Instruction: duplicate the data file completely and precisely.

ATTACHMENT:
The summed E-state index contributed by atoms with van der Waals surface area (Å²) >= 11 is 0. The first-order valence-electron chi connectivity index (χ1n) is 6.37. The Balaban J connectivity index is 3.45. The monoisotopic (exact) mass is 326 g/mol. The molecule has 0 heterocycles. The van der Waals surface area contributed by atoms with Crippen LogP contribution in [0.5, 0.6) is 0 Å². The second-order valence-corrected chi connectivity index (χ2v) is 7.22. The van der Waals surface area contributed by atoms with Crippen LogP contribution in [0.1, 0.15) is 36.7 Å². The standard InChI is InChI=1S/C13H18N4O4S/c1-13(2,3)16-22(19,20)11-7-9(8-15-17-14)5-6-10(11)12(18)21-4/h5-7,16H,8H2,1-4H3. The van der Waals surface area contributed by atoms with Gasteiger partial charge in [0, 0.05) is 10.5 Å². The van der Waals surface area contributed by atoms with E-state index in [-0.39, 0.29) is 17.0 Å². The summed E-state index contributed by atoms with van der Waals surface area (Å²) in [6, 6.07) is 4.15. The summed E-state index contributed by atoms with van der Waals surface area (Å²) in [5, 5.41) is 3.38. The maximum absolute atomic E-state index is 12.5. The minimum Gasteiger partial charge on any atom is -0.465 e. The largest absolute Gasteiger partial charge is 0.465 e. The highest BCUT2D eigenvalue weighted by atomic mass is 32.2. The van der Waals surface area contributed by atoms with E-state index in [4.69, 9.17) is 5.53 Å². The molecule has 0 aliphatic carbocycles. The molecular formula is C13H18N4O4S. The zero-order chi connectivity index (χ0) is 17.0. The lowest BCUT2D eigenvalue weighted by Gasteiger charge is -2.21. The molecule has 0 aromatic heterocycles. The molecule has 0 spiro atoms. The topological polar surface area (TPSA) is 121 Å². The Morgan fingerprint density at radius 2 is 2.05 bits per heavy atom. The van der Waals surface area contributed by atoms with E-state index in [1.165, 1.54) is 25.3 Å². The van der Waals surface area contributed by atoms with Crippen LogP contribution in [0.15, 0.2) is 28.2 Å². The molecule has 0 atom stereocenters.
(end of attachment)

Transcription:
The summed E-state index contributed by atoms with van der Waals surface area (Å²) >= 11 is 0. The first-order valence-electron chi connectivity index (χ1n) is 6.37. The Balaban J connectivity index is 3.45. The monoisotopic (exact) mass is 326 g/mol. The molecule has 0 heterocycles. The van der Waals surface area contributed by atoms with Crippen LogP contribution in [0.5, 0.6) is 0 Å². The second-order valence-corrected chi connectivity index (χ2v) is 7.22. The van der Waals surface area contributed by atoms with Crippen LogP contribution in [0.1, 0.15) is 36.7 Å². The standard InChI is InChI=1S/C13H18N4O4S/c1-13(2,3)16-22(19,20)11-7-9(8-15-17-14)5-6-10(11)12(18)21-4/h5-7,16H,8H2,1-4H3. The van der Waals surface area contributed by atoms with Gasteiger partial charge in [0, 0.05) is 10.5 Å². The van der Waals surface area contributed by atoms with E-state index in [-0.39, 0.29) is 17.0 Å². The summed E-state index contributed by atoms with van der Waals surface area (Å²) in [6, 6.07) is 4.15. The summed E-state index contributed by atoms with van der Waals surface area (Å²) in [5, 5.41) is 3.38. The maximum absolute atomic E-state index is 12.5. The minimum Gasteiger partial charge on any atom is -0.465 e. The largest absolute Gasteiger partial charge is 0.465 e. The highest BCUT2D eigenvalue weighted by atomic mass is 32.2. The van der Waals surface area contributed by atoms with E-state index in [4.69, 9.17) is 5.53 Å². The molecule has 0 aliphatic carbocycles. The molecular formula is C13H18N4O4S. The zero-order chi connectivity index (χ0) is 17.0. The lowest BCUT2D eigenvalue weighted by Gasteiger charge is -2.21. The molecule has 0 aromatic heterocycles. The molecule has 0 spiro atoms. The topological polar surface area (TPSA) is 121 Å². The Morgan fingerprint density at radius 2 is 2.05 bits per heavy atom. The van der Waals surface area contributed by atoms with E-state index in [1.165, 1.54) is 25.3 Å². The van der Waals surface area contributed by atoms with Crippen LogP contribution in [0.15, 0.2) is 28.2 Å². The molecule has 0 atom stereocenters.